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Tesla is forced to change Autopilot in Germany over regulatory pressure

Tesla is forced to change Autopilot features in Germany by the Federal Motor Transport Authority (KBA).

Many don’t know that Tesla’s Autopilot features are not the same everywhere.

That’s partly due to Tesla’s own approach that relies on data from its fleet to improve Autopilot features and a lot of that data is coming from North America, and especially California.

This results in the system performing better in some places than it does other places.

But regulations are also preventing Tesla from deploying some of its Autopilot features in certain markets, including in Europe.

Now Tesla’s Autopilot is again being affected by regulations. According to Wirtschaftswoche, the Federal Motor Transport Authority (KBA) has found “abnormalities”.

The automaker reportedly “partly” fixed the issues with a software update, but there are still issues (translated from German):

In a Tesla investigation by the Federal Motor Transport Authority (KBA), which has been running since the beginning of the year, the electric car manufacturer can book a partial success. According to a KBA spokesman, the KBA carried out tests on Tesla vehicles as part of market surveillance and found “abnormalities”. They have now been “already partially remedied by the manufacturer”. For the remaining problems, “further remedial measures are still being tested and validated”. The focus of the investigation is on the driver assistance system (“Tesla Autopilot”).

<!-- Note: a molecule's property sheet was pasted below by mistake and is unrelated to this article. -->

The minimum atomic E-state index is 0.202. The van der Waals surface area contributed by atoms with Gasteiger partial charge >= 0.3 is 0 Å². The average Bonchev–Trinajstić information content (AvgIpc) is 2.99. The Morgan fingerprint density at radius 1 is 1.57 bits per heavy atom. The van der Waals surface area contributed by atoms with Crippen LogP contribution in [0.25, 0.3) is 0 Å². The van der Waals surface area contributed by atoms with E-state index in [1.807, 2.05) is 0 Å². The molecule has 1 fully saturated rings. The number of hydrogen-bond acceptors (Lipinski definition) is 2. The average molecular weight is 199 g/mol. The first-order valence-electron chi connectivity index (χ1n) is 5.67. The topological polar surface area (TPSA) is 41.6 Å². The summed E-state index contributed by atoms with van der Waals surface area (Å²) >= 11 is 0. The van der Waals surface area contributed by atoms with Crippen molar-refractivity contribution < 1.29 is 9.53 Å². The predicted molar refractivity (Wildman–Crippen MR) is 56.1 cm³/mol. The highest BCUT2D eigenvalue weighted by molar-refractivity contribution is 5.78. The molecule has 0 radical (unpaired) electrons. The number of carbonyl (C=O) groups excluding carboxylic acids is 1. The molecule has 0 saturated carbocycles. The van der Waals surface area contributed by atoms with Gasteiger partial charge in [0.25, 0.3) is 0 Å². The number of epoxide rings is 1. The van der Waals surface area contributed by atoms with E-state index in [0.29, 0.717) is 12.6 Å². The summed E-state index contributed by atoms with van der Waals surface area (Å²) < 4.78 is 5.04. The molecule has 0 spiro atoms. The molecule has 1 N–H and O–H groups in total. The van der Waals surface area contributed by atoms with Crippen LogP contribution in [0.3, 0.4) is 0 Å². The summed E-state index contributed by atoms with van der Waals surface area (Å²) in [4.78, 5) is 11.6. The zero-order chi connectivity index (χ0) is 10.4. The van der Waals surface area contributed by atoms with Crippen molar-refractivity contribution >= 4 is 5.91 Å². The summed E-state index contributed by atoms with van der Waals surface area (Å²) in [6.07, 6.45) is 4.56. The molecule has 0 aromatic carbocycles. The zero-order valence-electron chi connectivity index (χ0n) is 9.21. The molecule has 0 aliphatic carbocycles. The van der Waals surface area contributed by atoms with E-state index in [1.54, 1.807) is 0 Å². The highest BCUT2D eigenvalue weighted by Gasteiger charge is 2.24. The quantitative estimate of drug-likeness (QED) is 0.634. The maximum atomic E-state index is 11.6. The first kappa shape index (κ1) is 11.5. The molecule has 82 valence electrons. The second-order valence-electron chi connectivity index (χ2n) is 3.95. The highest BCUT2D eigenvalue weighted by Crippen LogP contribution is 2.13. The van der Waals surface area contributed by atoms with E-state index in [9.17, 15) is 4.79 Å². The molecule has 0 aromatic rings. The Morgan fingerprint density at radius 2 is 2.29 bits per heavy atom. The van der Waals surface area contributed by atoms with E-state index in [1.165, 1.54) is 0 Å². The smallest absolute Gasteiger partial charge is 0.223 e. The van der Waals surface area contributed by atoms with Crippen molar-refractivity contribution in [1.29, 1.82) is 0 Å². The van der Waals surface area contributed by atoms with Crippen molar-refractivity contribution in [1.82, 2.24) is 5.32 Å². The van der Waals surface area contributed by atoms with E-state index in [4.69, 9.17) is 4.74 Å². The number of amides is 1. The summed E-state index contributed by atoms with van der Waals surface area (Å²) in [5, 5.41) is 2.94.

KBA President Richard Damm commented on the situation. He said that the agency is waiting for information from Tesla and might intervene if it doesn’t receive it:

“If we do not receive any information, we cannot rule out that systems do not comply with the rules,” 

Earlier this year, KBA had expressed concerns that Tesla Autopilot’s auto lane change feature may be considered illegal in Europe.

This is only the latest example of Tesla’s Autopilot and Full Self-Driving package being under pressure from regulators.

The system is currently under a significant investigation by NHTSA.


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Author: Fred Lambert
Source: Electrek

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